Freshening up a flexible benefits plan

Employee%20Benefits%20-%20Flexible%20benefits%20supplement%20October%202007%20coverFreshening up a flexible benefits plan can often involve as much ingenuity as a launch, says Victoria Furness

Coming up with new ways of reviving employee interest in flexible benefits is arguably harder than implementing a scheme in the first place. Obviously, there isn’t the headache of administration or putting in place processes for the first time with an established scheme, but employers also don’t have the advantage of offering something new, fresh and often different to anything the organisation has had in place before.

Philip Hutchinson, principal at consulting firm Mercer, says: “I work on some flexible benefits schemes that have been running for nearly ten years. Quite a few are getting to the stage where really it’s a challenge every year to come up with something new and fresh.”

An obvious place to start when refreshing an established flex scheme is to look at what new benefits can be added. A glance at some of the new benefits on offer from providers will quickly give an indication of what’s currently hot in the market. Vebnet, for example, has partnered with green charity PURE to offer employees the opportunity to offset their carbon emissions through payroll giving.

Maximise savings
Another quick win can be achieved by incorporating salary sacrifice arrangements into a scheme in order to maximise the tax and national insurance (NI) savings that are available. Employers that have already done this may wish to review their options as they may unearth other benefits they can offer tax-efficiently, such as canteen food. “If you have a discounted canteen on site, you can put it within a salary sacrifice wrapper (within certain guidelines) so the employer and employee doesn’t have to pay NI contributions on the food they buy in the canteen,” explains Hutchinson.

As well as adding new benefits, employers might want to remove perks that are less popular with staff. An obvious starting point each year is to look at the take-up of each benefit. However, Alistair Denton, managing director of benefits specialist Motivano, warns employers to exercise caution in this area. “You may only have 3%-5% of employees taking up a benefit, but that doesn’t mean it should be dropped. It could be an important benefit to those that have taken it up and the whole [point] of flex is to give choice.”

Rather than second-guessing what benefits employees might want, employers should take time to ask them in the run-up to each election date, whether via face-to-face focus groups or employee surveys. They should also ensure their benefit design still meets company objectives. Pat Appleby, senior communications consultant at Vebnet, says: “So if training and development have moved further up the list of corporate objectives, put in a learning fund. It’s about using flex as a vehicle to match your company’s objectives.”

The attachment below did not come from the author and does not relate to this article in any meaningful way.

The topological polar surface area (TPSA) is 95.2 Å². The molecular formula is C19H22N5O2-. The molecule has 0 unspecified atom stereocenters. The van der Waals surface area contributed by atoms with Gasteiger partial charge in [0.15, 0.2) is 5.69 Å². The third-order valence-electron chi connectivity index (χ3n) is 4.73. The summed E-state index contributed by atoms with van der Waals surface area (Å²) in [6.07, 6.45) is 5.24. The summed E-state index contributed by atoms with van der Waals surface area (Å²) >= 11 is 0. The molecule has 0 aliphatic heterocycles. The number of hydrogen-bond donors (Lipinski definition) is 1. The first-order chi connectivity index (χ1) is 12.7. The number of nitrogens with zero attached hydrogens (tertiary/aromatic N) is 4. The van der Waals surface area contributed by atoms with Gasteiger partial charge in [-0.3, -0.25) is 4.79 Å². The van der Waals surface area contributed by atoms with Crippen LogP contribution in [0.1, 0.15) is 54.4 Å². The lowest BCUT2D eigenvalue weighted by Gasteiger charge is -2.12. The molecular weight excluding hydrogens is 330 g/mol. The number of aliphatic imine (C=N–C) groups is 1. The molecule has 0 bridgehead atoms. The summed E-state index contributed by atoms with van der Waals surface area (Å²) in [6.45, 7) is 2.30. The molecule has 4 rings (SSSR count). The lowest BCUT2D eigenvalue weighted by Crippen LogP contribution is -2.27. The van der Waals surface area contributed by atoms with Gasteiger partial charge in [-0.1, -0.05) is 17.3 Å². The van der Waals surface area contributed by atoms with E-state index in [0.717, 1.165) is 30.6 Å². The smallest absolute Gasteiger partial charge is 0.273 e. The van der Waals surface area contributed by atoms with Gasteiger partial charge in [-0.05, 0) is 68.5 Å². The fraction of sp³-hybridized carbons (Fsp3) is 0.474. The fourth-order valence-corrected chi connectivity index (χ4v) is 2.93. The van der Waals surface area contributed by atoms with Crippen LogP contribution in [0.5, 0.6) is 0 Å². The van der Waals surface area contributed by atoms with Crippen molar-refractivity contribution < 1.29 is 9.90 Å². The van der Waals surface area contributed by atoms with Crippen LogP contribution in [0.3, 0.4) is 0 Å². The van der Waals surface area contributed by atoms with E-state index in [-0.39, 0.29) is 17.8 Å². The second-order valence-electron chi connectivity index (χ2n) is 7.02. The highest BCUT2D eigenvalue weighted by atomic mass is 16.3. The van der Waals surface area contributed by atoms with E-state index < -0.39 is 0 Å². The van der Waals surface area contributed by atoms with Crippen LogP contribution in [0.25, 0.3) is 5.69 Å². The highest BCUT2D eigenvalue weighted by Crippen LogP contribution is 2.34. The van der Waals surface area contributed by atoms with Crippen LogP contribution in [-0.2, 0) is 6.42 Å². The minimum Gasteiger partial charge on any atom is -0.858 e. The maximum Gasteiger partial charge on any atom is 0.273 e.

Organisations can also benchmark their benefits data against others to ascertain how take-up rates compare. Analysing the data internally along various parameters – such as age and gender, for example – could also provide new ways of reinvigorating plans via targeted communications.

At this initial review stage, due diligence should be conducted as a matter of course to find out whether any changes in employment law could have an impact on the benefits offered through the flex scheme. For instance, Charles Cotton, adviser for reward at the Chartered Institute of Personnel and Development (CIPD), says many organisations are still looking at anti-age discrimination, “and how it might apply to benefits, such as medical insurance”.

Given most employers try to incorporate their brand name and ethos into flex at launch, it is worth reviewing a plan from time to time as principles can change and new options can become available. Marion Steel, senior reward consultant at Prudential, says: “Prudential’s scheme is called You Choose. It has been branded this way from the start, and is intended to fit with the Prudential brand by encouraging employees to take responsibility for planning for their own personal requirements.”

Corporate brand messages are constantly evolving, so the annual flex enrolment date provides an ideal opportunity to ensure that the scheme continues to match what the organisation is saying externally. For example, the launch of BSkyB’s carbon offsetting benefit matches its internal and external goals of becoming a carbon neutral company. Paul Bartlett, business development director for reward and benefits at Grass Roots, says: “It is important benefits continue to evolve to reflect the corporate culture.”

Employers are competing against numerous distractions for their employees’ time and attention, so benefits communications need to stand out. Mercer’s Hutchinson talks of benefits becoming “consumerised”. “Those organisations keeping flex fresh and getting better levels of engagement are using similar language as heard on the high street,” he explains.

But be careful not to take the promotion of a scheme too far, says Cotton. “A charity using benefits communications that look expensive could disengage employees if they think the money could have been better spent on the employees or the cause the charity is trying to help,” he adds..

Similarly, a “consumerised” strategy might not apply to companies that have traditionally taken a more paternalistic approach or have an older workforce.

Right tone of voice